Yali Romagoza is a performance artist and art historian, trained in Havana and Chicago. She performs regularly in New York. By assuming the role of Cuquita - The Cuban Doll she contributes to deal with the condition of Latina women in the United States.
How is your work related to the art of Ana Mendieta?
The visual result of Ana Mendieta's work and mine is very different, but I think we both encourage viewers to confront stereotypes, assumptions, prejudices and injustices, especially about women, and to build a space for inclusion. In my case I invented an alter-ego, Cuquita La Muñeca Cubana, she is my refuge and my armor. Through her I claim the visibility of the Latina artist in the diaspora that is not represented in its diversity in the dominant culture.
Ana Mendieta has always been one of my great idols. When I lived in Cuba, Ana Mendieta symbolized the maximum expression of freedom of the female body. I admired her as an icon of feminism. She gave me hope that my work could one day have the international recognition that she achieved. But after living in the United States for almost 10 years, my connection with Ana Mendieta's work is deeper. The work I have been producing is part of an experience shared with Ana. The experience of being a female immigrant in a society that is hostile to foreigners, especially foreigners who come from Latin America. The effects of migration - loneliness, isolation and the effects of political trauma on the individual lasts a lifetime. The feeling of not belonging to neither American society nor Cuban society, living in that conflictive space between cultures. The pain of having left everything and the sacrifice of starting again. Ana took refuge in her body and the earth and nature, looking for a space where to feel safe, feel protected, looking for a place where she could belong and be able to heal.
What relationship do you have with the Cuba of this and the other side?
My parents live in Cuba, as do most of my family. I travel to Cuba whenever I can, depending on my financial possibilities. The Cuban government ensures that those who live abroad spend a lot of money on procedures and permissions every time we visit the island. Beyond my family relationship, I have no other relationship with Cuba within Cuba. Cubans who leave Cuba disappear from the collective memory of Cubans living on the island, as if we had died or as if we had stopped being Cubans and become "Americans", this is how I feel it. In the context of art in Cuba there is a historical disconnect between Cubans living within Cuba and those in the diaspora. Of course the Cuban government and its policy contributes to this happening, but also the art system of North American and European institutions are responsible for this disconnection. North American and European institutions still hold the vision of a conqueror by looking for a supposedly authentic art produced in Cuba. This leads to the phenomenon that non-Cuba-based independent art initiatives not directed by the State but developed by artists, curators and critics within the island in very few occasions include within their projects Cuban artists in the diaspora seeking to attract that market.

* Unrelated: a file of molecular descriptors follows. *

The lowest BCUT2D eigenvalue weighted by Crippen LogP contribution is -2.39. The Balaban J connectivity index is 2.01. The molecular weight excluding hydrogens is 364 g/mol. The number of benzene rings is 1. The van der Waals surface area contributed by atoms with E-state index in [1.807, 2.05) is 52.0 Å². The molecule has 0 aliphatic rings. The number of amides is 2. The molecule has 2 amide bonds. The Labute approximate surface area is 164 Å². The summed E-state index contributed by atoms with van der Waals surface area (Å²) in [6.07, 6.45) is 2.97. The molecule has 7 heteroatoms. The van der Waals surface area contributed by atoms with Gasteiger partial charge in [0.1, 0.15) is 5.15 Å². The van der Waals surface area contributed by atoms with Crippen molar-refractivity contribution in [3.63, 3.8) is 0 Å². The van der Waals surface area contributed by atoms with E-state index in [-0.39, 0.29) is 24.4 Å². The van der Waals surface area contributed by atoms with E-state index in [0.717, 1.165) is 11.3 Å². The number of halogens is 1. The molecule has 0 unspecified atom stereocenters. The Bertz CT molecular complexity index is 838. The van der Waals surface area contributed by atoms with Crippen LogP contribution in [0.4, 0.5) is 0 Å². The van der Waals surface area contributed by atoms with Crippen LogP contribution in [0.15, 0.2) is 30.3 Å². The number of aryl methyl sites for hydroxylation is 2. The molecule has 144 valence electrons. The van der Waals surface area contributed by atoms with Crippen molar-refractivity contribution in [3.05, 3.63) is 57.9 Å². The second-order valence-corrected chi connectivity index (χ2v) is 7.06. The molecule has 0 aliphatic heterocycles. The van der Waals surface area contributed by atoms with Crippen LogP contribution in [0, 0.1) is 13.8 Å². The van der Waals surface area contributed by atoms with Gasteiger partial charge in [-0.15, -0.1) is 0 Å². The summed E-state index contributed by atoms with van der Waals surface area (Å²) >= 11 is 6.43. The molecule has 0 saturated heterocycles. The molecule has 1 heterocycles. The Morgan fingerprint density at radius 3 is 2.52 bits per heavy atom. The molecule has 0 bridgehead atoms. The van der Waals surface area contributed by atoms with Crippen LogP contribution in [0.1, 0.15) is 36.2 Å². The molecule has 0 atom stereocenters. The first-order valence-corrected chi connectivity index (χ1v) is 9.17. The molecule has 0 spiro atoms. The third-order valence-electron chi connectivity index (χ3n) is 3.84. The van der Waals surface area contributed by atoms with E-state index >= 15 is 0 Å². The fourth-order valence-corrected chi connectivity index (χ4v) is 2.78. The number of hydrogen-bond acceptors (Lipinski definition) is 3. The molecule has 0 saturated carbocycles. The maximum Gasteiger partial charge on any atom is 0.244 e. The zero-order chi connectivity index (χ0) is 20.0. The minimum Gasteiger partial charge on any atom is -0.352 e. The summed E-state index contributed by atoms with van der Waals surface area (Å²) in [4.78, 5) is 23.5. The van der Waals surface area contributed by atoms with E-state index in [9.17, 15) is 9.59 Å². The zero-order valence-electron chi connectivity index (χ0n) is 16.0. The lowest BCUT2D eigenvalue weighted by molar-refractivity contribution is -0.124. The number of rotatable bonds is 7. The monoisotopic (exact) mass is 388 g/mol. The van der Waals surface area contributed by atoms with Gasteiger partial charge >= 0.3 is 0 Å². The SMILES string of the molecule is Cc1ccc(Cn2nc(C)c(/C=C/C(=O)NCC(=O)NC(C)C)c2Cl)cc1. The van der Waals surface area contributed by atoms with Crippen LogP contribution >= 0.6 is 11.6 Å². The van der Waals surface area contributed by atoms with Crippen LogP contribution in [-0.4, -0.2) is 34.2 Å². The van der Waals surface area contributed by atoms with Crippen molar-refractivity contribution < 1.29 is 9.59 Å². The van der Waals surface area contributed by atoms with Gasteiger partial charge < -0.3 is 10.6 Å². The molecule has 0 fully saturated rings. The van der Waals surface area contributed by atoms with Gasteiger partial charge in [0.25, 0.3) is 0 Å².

There is no global vision of Cuban art. There are many Cuban artists around the world doing interesting art. Though we who live abroad do often not know each other, I think that in the near future it will be impossible to continue ignoring us and there will be good projects that establish a dialogue.
With the Cuban community outside of Cuba I find myself in a continuous exchange with the curator, critic and artist Alexis Mendoza, the writer and critic Carlos Aguilera, the curator, researcher and critic Aldeide Delgado Puebla. Elvia Rosa Castro and Gretel Acosta as curators included my work in an exhibition entitled Cubans: Post Truth, Pleasure, and Pain that they presented at the Southeastern Center for Contemporary Art (SECCA), North Carolina. The exhibition examines contemporary Cuban artists, both within the island and in the diaspora. For the Cuban exile, that is largely in Miami, my work does not meet their expectations since it is neither overtly political nor apolitical.
My work is not accommodating or cute, it is strange. I went to live in New York looking for a multicultural context more or less inclusive. At the same time I am open to participate in projects inside or outside Cuba whenever it is something interesting.
How does the character of Cuquita The Cuban Doll allow you to transgress an imposed identity?
Cuquita La Muñeca Cubana is the result of years of research on how to transgress conventional notions of feminine beauty and how to escape from myself, added to the need to address misogynistic and racist stereotypes that especially affect Latinas in the United States. I have never felt comfortable with myself, so fantasizing about being “others” has been a concept that I constantly research and reinvent. I have always toyed with the idea of transforming myself. As a child I dressed in my mom and grandmother's clothes, I put on makeup pretending to be different people at the same time. The act of disguising my body, disappearing and becoming "others" freed me from assumptions about race, country of origin or cultural identity. Cuquita La Muñeca Cubana has found the visibility and acceptance that I have never experienced, neither as a person nor as an artist.
Meditating my way out of Capitalism and Communism. 12410 days of Isolation, performance presented in October 2018 at the Festival Art in Odd Places, NY.
Cuquita The Cuban Doll live through Instagram on May 7th at The Immigrant Artists Biennial through Virtual Studio Visits.